This same dynamic is present in therapeutic relationships. If the patient tells you about their concerns of vaccination or their enthusiasm about an alternative therapy, it’s important to explore these concerns with respect and equanimity.
I remember speaking with the patient who had recently changed cardiologists. The new cardiologist was recently out of fellowship and I’m sure would be fine but the old cardiologist had been in practice for 15 years and he was extremely well-regarded in the field. I asked the patient why he switched and he described how the old cardiologist “did not support” a particular diet program that the patient was pursuing. “In fact,” the patient said, “he laughed when I told him about the diet.” How did the new cardiologist respond to the patient’s diet? “He said he was impressed that I was on any kind of diet and that it’ll be interesting to see if it works for me.”
If patients detect any condescension or contempt they will turn you off like a light switch.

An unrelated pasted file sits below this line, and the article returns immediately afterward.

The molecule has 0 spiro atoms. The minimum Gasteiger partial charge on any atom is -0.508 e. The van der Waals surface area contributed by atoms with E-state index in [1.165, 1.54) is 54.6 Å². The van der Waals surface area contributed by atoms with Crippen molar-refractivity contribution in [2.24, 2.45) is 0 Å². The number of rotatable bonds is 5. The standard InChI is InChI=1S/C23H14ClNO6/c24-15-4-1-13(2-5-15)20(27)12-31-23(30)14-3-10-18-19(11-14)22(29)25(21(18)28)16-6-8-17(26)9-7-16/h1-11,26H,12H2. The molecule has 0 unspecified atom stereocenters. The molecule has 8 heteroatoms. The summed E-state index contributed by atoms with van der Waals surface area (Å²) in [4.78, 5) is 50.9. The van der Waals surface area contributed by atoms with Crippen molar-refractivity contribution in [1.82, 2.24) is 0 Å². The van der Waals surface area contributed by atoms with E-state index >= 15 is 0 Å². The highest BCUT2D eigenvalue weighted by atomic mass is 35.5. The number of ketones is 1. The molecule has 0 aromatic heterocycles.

2) Allow our patients to develop an appropriate and healthy trust of our care.
When was the last time you left an auto mechanic feeling like a victim of highway robbery? For me, it was the last time I went to the auto mechanic.
I do not understand cars and the enormous expense that comes with seemingly mundane repairs, e.g. $600 to get my air conditioner up and running. Nevertheless, I fork over the money because I trust the guy. Over time he has shown me that he is not only good at what he does, but after comparison-shopping and second opinions his prices are comparable to industry standards. If I didn’t trust my mechanic there is no way I could pay that kind of money for repair processes that I do not understand.
Trust is at the heart of all service related interactions. Whether it be an auto mechanic, attorney, plumber, or orthodontist we must trust those that serve us for a sound interaction to occur.
Francis Fukuyama describes in Trust: The Social Virtues and the Creation of Prosperity how trust is essential to social transactions: “the expectation of regular, honest and cooperative behavior based on commonly shared norms... arises from the prevalence of trust in society.”
No trust, no honest and cooperative behavior. To be sure, trust must be warranted by trustworthy behavior on our part, but we should seek out opportunities to dispel sources of doubt.
Does the patient think your prescribing behavior is financially motivated? Talk with them and assure them that you have no financial interest in therapies (and don’t have financial interest in therapies).